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February 16, 2017


If the expectation of success of CRISPR/CAS9 in eukaryotes is the deciding factor, the following reference published 29 January 2013 might help UCB's case, if not used already. In this reference HEK 293T and HeLa cells were used. HEK 293T cells are human kidney cells (eukaryotic)(https://www.atcc.org/Products/All/CRL-11268.aspx), HeLa cells are Henrietta Lacks' cervical cancer cells (also eukaryotic)(http://www.the-scientist.com/?articles.view/articleNo/48492/title/Henrietta-Lacks-s-Family-Seeks-Compensation/):

Abstract: "the CRISPR-Cas system of Streptococcus pyogenes as programmable RNA-guided endonucleases (RGENs) to cleave DNA in a targeted manner for genome editing in human cells. We show that complexes of the Cas9 protein and artificial chimeric RNAs efficiently cleave two genomic sites and induce indels with frequencies of up to 33%."
Cho et al., Targeted genome engineering in human cells with the Cas9 RNA-guided endonuclease, Nature Biotechnology 31, 230–232 (2013), Published online 29 January 2013.

Supporting Information: Targeted genome engineering in human cells with RNA-guided endonucleases (http://www.nature.com/nbt/journal/v31/n3/extref/nbt.2507-S1.pdf).

"HEK 293T cells were co-transfected with Cas9-encoding plasmid (0.8 μg) and the RFP-GFP reporter plasmid (0.2 μg) in a 24-well plate using Lipofectamine 2000 (Invitrogen). At 12h post-transfection, sgRNA (1 μg) prepared by in vitro transcription was transfected using Lipofectamine 2000. At 3 d post-transfection, transfected cells were subjected to flow cytometry and cells expressing both RFP and GFP were counted.

HeLa cells transfected with the C4BPB-specific RGEN (160 μg sgRNA) were fixed on glass slides and incubated first with anti-TP53BP1 rabbit polyclonal antibodies (Bethyl Laboratories) and then with Alexa Fluor 488-conjugated secondary antibodies (InvitrogenMolecular Probes). Cells were mounted in the presence of DAPI (Sigma) and examined under an immunofluorescence microscope (Zeiss). DAPI (blue) and TP53BP1 (green)
images were merged. Etoposide (1 μM) was used as a positive control. The average number of foci per cell and the standard error of the mean are shown at the bottom of each picture.

Dear CIP: I think the priority date in question was in 2012, so this (like many of the references cited by UC/Berkeley) was post-filing. The question is whether the skilled worker would have had a reasonable expectation of success at that time, so the Board was correct in not crediting this evidence as showing or supporting such an expectation.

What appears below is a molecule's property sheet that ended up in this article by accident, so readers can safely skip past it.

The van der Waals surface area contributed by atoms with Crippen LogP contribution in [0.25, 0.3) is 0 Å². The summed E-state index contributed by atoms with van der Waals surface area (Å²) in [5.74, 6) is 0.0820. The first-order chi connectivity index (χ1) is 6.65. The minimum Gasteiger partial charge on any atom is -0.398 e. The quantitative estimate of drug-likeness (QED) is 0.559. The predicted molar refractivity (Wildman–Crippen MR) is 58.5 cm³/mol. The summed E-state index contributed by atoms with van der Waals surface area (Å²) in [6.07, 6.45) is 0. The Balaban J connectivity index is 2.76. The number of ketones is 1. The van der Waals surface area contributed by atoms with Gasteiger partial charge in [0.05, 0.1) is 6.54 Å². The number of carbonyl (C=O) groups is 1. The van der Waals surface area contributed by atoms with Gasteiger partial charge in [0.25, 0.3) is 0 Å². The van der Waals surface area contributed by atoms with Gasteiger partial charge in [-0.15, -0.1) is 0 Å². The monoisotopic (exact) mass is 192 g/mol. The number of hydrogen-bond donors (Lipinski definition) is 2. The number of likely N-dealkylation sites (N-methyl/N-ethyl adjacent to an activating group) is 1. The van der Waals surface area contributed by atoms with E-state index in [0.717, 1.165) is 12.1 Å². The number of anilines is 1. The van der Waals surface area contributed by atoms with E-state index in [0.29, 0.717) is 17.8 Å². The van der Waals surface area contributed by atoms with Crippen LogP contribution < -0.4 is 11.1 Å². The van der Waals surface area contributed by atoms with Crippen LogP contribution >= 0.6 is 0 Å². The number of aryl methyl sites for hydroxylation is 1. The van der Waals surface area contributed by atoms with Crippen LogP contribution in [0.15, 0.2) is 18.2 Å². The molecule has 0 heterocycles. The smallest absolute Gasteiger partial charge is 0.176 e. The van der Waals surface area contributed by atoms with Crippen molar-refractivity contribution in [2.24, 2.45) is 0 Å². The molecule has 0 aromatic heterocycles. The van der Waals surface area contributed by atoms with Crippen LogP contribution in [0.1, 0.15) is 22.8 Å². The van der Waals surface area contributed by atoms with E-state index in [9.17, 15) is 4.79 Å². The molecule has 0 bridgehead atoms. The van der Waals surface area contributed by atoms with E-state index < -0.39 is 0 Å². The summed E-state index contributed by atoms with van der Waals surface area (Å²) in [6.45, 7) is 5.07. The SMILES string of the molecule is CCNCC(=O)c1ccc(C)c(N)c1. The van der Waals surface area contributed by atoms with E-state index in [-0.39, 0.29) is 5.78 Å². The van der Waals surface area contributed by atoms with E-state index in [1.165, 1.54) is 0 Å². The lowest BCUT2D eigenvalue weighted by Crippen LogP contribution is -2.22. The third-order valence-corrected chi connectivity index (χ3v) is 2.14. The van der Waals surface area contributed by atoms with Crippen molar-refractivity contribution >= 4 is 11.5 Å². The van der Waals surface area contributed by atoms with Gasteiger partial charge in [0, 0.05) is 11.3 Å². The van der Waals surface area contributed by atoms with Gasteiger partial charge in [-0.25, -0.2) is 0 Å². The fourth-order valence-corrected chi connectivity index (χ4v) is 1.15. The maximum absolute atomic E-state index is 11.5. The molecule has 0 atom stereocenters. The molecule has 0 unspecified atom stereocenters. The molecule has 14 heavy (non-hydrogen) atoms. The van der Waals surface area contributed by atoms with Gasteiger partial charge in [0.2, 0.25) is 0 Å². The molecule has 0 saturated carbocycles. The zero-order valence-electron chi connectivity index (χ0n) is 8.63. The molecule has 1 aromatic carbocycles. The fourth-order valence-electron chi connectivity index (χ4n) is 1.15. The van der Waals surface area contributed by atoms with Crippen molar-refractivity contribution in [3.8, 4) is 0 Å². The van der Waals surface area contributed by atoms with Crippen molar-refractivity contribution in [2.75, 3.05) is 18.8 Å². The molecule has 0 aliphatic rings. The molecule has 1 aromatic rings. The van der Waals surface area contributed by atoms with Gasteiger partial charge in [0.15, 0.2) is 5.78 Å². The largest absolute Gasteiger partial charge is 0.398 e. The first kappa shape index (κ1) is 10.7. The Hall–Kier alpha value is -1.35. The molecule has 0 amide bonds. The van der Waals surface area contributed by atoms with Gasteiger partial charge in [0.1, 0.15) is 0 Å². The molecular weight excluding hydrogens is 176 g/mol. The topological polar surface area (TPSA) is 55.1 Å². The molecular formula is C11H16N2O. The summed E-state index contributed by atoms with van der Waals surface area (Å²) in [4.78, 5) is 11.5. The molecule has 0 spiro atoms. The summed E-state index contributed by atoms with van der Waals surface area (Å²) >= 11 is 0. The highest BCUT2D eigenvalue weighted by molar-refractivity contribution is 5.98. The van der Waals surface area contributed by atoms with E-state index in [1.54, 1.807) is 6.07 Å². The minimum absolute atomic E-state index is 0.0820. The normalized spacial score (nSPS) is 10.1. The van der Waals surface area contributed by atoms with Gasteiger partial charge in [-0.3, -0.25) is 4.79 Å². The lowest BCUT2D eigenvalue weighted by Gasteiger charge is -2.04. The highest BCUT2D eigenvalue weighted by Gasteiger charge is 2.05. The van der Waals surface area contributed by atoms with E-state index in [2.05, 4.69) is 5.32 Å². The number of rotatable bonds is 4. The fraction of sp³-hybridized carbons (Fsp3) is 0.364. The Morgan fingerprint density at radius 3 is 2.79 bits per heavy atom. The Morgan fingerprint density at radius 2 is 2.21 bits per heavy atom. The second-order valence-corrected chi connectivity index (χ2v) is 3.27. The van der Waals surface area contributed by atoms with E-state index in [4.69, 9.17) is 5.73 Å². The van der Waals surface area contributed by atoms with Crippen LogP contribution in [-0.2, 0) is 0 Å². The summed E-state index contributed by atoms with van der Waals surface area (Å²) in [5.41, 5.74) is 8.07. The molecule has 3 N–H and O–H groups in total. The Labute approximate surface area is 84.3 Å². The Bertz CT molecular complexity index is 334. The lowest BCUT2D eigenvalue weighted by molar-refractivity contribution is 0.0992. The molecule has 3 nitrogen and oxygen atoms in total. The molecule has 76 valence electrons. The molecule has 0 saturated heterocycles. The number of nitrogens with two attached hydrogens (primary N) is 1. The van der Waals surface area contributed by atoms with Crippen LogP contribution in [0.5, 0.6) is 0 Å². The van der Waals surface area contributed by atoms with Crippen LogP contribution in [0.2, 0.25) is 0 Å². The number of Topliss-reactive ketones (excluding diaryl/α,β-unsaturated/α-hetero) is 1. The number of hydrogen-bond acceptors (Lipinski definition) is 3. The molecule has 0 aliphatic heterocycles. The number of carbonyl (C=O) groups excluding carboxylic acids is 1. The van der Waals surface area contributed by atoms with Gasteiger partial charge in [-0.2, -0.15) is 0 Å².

Thanks for the comment.

"Involved Applications and Patents" (see "Decision on Motions" pg 51 http://patentdocs.typepad.com/files/decision-on-motions.pdf)

Application Number Filing Date
13/842,859, 15 March 2013 (61/652,086 provisional priority date May 25, 2012).

61/652,086 [00127] Non-limiting examples of suitable eukaryotic promoters (promoters functional in a eukaryotic cell) include those from cytomegalovirus (CMV) immediate early, herpes simplex virus (HSV) thymidine kinase, early and late SV40, long terminal repeats (LTRs) from retrovirus, and mouse metallothionein-1. Selection of the appropriate vector and promoter is well within the level of ordinary skill in the art. The expression vector may also contain a ribosome binding site for translation initiation and a transcription terminator. The expression vector may also include appropriate sequences for amplifying expression. The expression vector may also include nucleotide sequences encoding protein tags (e.g., 6xHis tag, hemagglutinin tag, green fluorescent protein, etc.) that are fused to the site-directed modifying polypeptide, thus resulting in a chimeric polypeptide.
[00152], [00165],[00175], [00198], [00202], [00216],[00218],
claim 69. The method of Claim 68, wherein the cell is a human cell. claims 99-109.

Yes, the provisional priority date was May 25, 2012. This is related to the Jinik reference discussed in the opinion. By the time they filed their March 15, 2013 application they had included the eukaryotic disclosure but UC did not have that disclosure in their original filing.

Moreover there were no claims directed to eukaryotic embodiments. That was the basis for the decision as I understand it.

Thanks for following up.

Thanks, Kevin.
Based on what you indicated, is it fair to conclude that the listed claims and paragraphs from the provisional 61/652,086 [00127], [00152], [00165],[00175], [00198], [00202], [00216],[00218], claims 68- 69 and 99-109 etc. that I cited in my comment for support do not provide support and were invalid/unpatentable for lack of enabling disclosure (section 112?), i.e., the cited paragraphs are not enough to get a claim for Eukaryotes?

Jinek et al., A Programmable Dual-RNA–Guided
DNA Endonuclease in Adaptive Bacterial Immunity, 2012 publication was focussed on prokaryote, without any mention of the above paragraphs from the provisional app.


I thought that the Patent Trial and Appeal Board declared "No interference" because the patent granted by USPTO to the Broad Institute, MIT and Harvard concerning CRISPR editing of eukaryotic genomes did not interfere with patent claims filed by UC Berkeley and the University of Vienna, clearing the way for UC Berkeley to receive patent on CRISPR-Cas9 gene editing; indicating species/genus relationship to Broad/UC claims (citing Abbvie); setting a stage for mutual licensing (both having claims to Eukaryotes, but different for interference purpose).

The Board indicated that there was no dispute that UC/Berkeley did not have sufficient support to claim the eukaryotic embodiments at their earliest priority date and that this is the reason why there was no interference-in-fact.

I'm sure UC/Berkeley will challenge this conclusion as part of the appeal.

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